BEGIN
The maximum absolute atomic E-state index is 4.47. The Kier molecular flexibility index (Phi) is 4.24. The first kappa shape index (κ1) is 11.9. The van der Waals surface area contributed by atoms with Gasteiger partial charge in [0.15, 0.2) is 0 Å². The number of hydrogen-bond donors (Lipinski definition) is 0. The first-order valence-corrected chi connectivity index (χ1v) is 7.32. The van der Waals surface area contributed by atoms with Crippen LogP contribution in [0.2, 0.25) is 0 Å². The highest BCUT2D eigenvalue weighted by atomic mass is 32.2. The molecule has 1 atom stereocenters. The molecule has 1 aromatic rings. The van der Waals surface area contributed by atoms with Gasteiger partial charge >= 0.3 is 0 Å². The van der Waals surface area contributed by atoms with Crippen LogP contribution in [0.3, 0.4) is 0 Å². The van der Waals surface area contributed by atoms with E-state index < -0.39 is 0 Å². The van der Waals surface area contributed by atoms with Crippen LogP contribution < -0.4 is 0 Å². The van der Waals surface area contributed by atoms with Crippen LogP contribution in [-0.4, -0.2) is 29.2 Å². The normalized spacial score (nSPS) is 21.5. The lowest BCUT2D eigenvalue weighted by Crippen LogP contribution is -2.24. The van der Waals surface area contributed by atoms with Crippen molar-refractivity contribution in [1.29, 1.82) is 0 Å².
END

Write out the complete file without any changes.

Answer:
The maximum absolute atomic E-state index is 4.47. The Kier molecular flexibility index (Phi) is 4.24. The first kappa shape index (κ1) is 11.9. The van der Waals surface area contributed by atoms with Gasteiger partial charge in [0.15, 0.2) is 0 Å². The number of hydrogen-bond donors (Lipinski definition) is 0. The first-order valence-corrected chi connectivity index (χ1v) is 7.32. The van der Waals surface area contributed by atoms with Crippen LogP contribution in [0.2, 0.25) is 0 Å². The highest BCUT2D eigenvalue weighted by atomic mass is 32.2. The molecule has 1 atom stereocenters. The molecule has 1 aromatic rings. The van der Waals surface area contributed by atoms with Gasteiger partial charge >= 0.3 is 0 Å². The van der Waals surface area contributed by atoms with Crippen LogP contribution in [0.3, 0.4) is 0 Å². The van der Waals surface area contributed by atoms with E-state index < -0.39 is 0 Å². The van der Waals surface area contributed by atoms with Crippen LogP contribution < -0.4 is 0 Å². The van der Waals surface area contributed by atoms with Crippen LogP contribution in [-0.4, -0.2) is 29.2 Å². The normalized spacial score (nSPS) is 21.5. The lowest BCUT2D eigenvalue weighted by Crippen LogP contribution is -2.24. The van der Waals surface area contributed by atoms with Crippen molar-refractivity contribution in [1.29, 1.82) is 0 Å².